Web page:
King Charles and Queen Camilla attend a church service in Scotland after the Queen’s funeral

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King Charles III and Camilla Queen Consort leave Crathie Kirk after Sunday service

Stuart Wallace/Shutterstock

King Charles III and Queen Camilla carry on one of the traditions dear to Queen Elizabeth.

The new king, 73, and the queen consort, 75, were seen on their way to church in Scotland on Sunday, heading to Crathie Kirk near Balmoral Castle. The royal couple were dressed in black as Queen Elizabeth’s period of royal mourning continued before officially ending the next day.

King Charles and Queen Camilla have been in Scotland for almost a week. The two headed north on September 20, the day after Queen Elizabeth’s state funeral at Westminster Abbey and the interment service at St George’s Chapel in Windsor Castle.

Their trip to Crathie Kirk, the British Royal Family’s go-to church in Scotland, follows a regular outing the Queen made while at Balmoral Castle, where she died “peacefully” on September 8.

RELATED: King Charles at work! See the newly released image of Monarch with its official red box

Crathie Parish Church

Crathie Parish Church

Mark Cuthbert/UK Press via Getty Crathie Parish Church

The couple are believed to be staying at their home in Birkhall, which is on the Balmoral estate. Charles described the early 18th century house as “a unique haven of comfort and character”.

Charles and Camilla spent their summers at the residence, often getting involved in the local community. Some of their favorite activities include “fishing and walking in the Scottish countryside”, according to the website.

The king and queen consort also spent their honeymoon at the property, according to the BBC.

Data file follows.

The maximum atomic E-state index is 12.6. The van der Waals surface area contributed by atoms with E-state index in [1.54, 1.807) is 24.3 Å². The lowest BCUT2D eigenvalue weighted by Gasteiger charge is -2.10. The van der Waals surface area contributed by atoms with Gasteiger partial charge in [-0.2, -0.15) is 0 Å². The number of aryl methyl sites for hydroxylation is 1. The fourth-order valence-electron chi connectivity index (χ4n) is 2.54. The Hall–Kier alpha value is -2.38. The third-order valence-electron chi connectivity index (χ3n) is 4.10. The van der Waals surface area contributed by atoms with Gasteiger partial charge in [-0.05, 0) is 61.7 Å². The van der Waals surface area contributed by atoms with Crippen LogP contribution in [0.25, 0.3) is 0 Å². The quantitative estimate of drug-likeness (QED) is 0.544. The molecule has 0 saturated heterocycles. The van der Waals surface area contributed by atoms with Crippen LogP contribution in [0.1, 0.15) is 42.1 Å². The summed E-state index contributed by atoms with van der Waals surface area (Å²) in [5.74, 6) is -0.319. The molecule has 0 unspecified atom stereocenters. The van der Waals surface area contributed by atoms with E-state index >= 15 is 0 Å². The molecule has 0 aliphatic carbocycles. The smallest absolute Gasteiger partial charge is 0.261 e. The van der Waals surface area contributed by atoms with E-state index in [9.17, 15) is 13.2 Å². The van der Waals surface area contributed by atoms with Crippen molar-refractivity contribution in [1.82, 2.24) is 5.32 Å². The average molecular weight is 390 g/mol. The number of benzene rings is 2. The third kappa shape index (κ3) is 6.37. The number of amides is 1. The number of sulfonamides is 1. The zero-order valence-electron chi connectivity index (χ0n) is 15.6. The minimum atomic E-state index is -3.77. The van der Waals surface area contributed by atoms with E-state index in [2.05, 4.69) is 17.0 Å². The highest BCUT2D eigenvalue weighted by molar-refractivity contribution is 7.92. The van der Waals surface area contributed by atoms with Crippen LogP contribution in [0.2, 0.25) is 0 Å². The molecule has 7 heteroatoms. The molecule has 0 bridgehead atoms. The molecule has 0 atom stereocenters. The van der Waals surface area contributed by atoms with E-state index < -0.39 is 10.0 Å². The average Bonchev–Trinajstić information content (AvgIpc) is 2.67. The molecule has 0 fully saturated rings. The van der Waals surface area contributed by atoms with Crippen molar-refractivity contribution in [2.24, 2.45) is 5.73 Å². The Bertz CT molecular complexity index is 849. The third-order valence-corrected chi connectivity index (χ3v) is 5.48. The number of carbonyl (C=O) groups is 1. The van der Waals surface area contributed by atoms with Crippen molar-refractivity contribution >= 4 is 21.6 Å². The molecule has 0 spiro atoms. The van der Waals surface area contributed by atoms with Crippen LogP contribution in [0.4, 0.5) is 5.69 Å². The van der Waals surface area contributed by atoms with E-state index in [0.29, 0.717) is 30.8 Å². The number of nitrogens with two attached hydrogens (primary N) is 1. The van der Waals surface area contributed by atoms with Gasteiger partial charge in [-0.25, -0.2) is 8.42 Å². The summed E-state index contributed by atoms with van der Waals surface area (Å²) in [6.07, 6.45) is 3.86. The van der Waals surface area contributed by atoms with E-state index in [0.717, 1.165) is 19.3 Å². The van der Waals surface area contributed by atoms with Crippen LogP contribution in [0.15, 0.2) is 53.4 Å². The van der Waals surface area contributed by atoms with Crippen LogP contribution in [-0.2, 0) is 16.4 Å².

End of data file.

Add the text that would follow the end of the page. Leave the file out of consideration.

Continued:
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On Friday, a poignant portrait of the new monarch was released, showing the King hard at work at Buckingham Palace with the famous red box of documents needing his attention on 9/11, just three days after Queen Elizabeth died.

In a scene so often associated with Queen Elizabeth, King Charles sat at a desk and witnessed the daily dispatch of documents from UK, Commonwealth and world leaders.

Behind Charles was a black and white photograph of his late parents, Queen Elizabeth and Prince Philip. It was given by the couple to their father, King George VI, for Christmas in 1951 – the last holiday season before his death in February 1952.

The photograph must not be retouched, manipulated or digitally altered in any way when published.  The photograph will be free for press use until 7 October 2022. It must not be used after this date without the prior written permission of Royal Communications.  In this image released September 23, King Charles III performs official government duties from his red box in the Eighteenth Century Room at Buckingham Palace, London.

The photograph must not be retouched, manipulated or digitally altered in any way when published. The photograph will be free for press use until 7 October 2022. It must not be used after this date without the prior written permission of Royal Communications. In this image released September 23, King Charles III performs official government duties from his red box in the Eighteenth Century Room at Buckingham Palace, London.

Victoria Jones – Pool/Getty

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Although Queen Elizabeth’s period of national mourning was over in the UK, her family remained in mourning until a week after the funeral, a wish King Charles expressed shortly after her death.

Members of the Royal Household staff, related representatives and troops with ceremonial duties will also honor this period of grievances, Buckingham Palace said.

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